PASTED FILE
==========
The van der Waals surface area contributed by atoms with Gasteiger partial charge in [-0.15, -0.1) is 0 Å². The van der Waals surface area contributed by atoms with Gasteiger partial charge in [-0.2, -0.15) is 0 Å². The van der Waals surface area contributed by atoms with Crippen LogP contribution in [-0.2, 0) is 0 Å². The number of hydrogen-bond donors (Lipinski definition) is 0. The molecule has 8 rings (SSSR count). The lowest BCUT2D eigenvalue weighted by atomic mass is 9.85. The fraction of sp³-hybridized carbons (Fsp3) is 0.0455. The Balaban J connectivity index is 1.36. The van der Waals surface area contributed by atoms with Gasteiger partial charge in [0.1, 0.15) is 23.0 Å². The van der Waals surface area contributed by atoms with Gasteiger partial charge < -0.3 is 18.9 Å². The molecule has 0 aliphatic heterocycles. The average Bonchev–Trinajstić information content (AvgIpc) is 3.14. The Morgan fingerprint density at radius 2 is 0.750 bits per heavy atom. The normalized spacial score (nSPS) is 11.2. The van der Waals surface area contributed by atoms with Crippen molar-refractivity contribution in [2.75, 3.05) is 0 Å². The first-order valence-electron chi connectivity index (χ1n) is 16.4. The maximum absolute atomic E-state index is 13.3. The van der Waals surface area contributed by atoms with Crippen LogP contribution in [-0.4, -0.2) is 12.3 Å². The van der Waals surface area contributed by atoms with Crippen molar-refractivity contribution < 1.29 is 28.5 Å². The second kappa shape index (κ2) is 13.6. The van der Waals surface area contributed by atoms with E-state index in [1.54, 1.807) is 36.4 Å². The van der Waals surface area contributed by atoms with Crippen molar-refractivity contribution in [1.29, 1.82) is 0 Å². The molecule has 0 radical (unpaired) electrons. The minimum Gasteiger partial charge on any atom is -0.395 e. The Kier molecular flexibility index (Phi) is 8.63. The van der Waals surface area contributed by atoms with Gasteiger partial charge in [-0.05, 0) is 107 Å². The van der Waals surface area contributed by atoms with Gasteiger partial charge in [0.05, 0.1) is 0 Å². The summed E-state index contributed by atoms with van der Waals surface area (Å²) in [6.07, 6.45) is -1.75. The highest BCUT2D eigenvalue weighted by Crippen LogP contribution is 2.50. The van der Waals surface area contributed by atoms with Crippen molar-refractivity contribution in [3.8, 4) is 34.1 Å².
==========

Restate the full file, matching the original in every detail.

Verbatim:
The van der Waals surface area contributed by atoms with Gasteiger partial charge in [-0.15, -0.1) is 0 Å². The van der Waals surface area contributed by atoms with Gasteiger partial charge in [-0.2, -0.15) is 0 Å². The van der Waals surface area contributed by atoms with Crippen LogP contribution in [-0.2, 0) is 0 Å². The number of hydrogen-bond donors (Lipinski definition) is 0. The molecule has 8 rings (SSSR count). The lowest BCUT2D eigenvalue weighted by atomic mass is 9.85. The fraction of sp³-hybridized carbons (Fsp3) is 0.0455. The Balaban J connectivity index is 1.36. The van der Waals surface area contributed by atoms with Gasteiger partial charge in [0.1, 0.15) is 23.0 Å². The van der Waals surface area contributed by atoms with Gasteiger partial charge < -0.3 is 18.9 Å². The molecule has 0 aliphatic heterocycles. The average Bonchev–Trinajstić information content (AvgIpc) is 3.14. The Morgan fingerprint density at radius 2 is 0.750 bits per heavy atom. The normalized spacial score (nSPS) is 11.2. The van der Waals surface area contributed by atoms with Crippen molar-refractivity contribution in [2.75, 3.05) is 0 Å². The first-order valence-electron chi connectivity index (χ1n) is 16.4. The maximum absolute atomic E-state index is 13.3. The van der Waals surface area contributed by atoms with Crippen LogP contribution in [-0.4, -0.2) is 12.3 Å². The van der Waals surface area contributed by atoms with Crippen molar-refractivity contribution < 1.29 is 28.5 Å². The second kappa shape index (κ2) is 13.6. The van der Waals surface area contributed by atoms with E-state index in [1.54, 1.807) is 36.4 Å². The van der Waals surface area contributed by atoms with Crippen molar-refractivity contribution in [1.29, 1.82) is 0 Å². The molecule has 0 radical (unpaired) electrons. The minimum Gasteiger partial charge on any atom is -0.395 e. The Kier molecular flexibility index (Phi) is 8.63. The van der Waals surface area contributed by atoms with Gasteiger partial charge in [-0.05, 0) is 107 Å². The van der Waals surface area contributed by atoms with Gasteiger partial charge in [0.05, 0.1) is 0 Å². The summed E-state index contributed by atoms with van der Waals surface area (Å²) in [6.07, 6.45) is -1.75. The highest BCUT2D eigenvalue weighted by Crippen LogP contribution is 2.50. The van der Waals surface area contributed by atoms with Crippen molar-refractivity contribution in [3.8, 4) is 34.1 Å².